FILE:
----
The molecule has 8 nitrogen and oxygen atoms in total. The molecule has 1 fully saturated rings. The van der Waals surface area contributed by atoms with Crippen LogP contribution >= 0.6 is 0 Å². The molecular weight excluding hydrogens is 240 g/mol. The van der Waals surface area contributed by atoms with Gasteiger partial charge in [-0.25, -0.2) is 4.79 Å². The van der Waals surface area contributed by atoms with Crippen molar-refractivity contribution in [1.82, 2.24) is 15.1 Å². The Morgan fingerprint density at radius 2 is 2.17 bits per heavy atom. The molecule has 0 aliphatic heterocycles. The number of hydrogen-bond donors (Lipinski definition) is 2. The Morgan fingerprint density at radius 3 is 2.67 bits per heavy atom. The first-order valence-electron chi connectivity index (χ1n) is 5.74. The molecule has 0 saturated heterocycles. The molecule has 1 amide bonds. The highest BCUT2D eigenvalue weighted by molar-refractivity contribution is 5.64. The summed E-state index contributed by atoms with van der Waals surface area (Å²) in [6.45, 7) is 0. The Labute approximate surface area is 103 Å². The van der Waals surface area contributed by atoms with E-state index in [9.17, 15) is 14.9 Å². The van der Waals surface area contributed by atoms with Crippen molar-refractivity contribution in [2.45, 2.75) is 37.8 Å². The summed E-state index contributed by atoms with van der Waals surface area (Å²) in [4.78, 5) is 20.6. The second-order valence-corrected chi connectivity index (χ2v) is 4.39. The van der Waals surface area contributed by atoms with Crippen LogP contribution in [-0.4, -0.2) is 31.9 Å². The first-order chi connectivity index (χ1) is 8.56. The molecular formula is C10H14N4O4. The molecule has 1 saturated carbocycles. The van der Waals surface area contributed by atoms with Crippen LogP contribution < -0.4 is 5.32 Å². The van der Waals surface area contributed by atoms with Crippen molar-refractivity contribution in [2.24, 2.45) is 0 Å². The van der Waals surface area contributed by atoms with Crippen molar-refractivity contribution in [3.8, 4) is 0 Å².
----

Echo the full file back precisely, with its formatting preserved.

The molecule has 8 nitrogen and oxygen atoms in total. The molecule has 1 fully saturated rings. The van der Waals surface area contributed by atoms with Crippen LogP contribution >= 0.6 is 0 Å². The molecular weight excluding hydrogens is 240 g/mol. The van der Waals surface area contributed by atoms with Gasteiger partial charge in [-0.25, -0.2) is 4.79 Å². The van der Waals surface area contributed by atoms with Crippen molar-refractivity contribution in [1.82, 2.24) is 15.1 Å². The Morgan fingerprint density at radius 2 is 2.17 bits per heavy atom. The molecule has 0 aliphatic heterocycles. The number of hydrogen-bond donors (Lipinski definition) is 2. The Morgan fingerprint density at radius 3 is 2.67 bits per heavy atom. The first-order valence-electron chi connectivity index (χ1n) is 5.74. The molecule has 0 saturated heterocycles. The molecule has 1 amide bonds. The highest BCUT2D eigenvalue weighted by molar-refractivity contribution is 5.64. The summed E-state index contributed by atoms with van der Waals surface area (Å²) in [6.45, 7) is 0. The Labute approximate surface area is 103 Å². The van der Waals surface area contributed by atoms with E-state index in [9.17, 15) is 14.9 Å². The van der Waals surface area contributed by atoms with Crippen molar-refractivity contribution in [2.45, 2.75) is 37.8 Å². The summed E-state index contributed by atoms with van der Waals surface area (Å²) in [4.78, 5) is 20.6. The second-order valence-corrected chi connectivity index (χ2v) is 4.39. The van der Waals surface area contributed by atoms with Crippen LogP contribution in [-0.4, -0.2) is 31.9 Å². The first-order chi connectivity index (χ1) is 8.56. The molecular formula is C10H14N4O4. The molecule has 1 saturated carbocycles. The van der Waals surface area contributed by atoms with Crippen LogP contribution < -0.4 is 5.32 Å². The van der Waals surface area contributed by atoms with Crippen molar-refractivity contribution in [2.24, 2.45) is 0 Å². The van der Waals surface area contributed by atoms with Crippen molar-refractivity contribution in [3.8, 4) is 0 Å².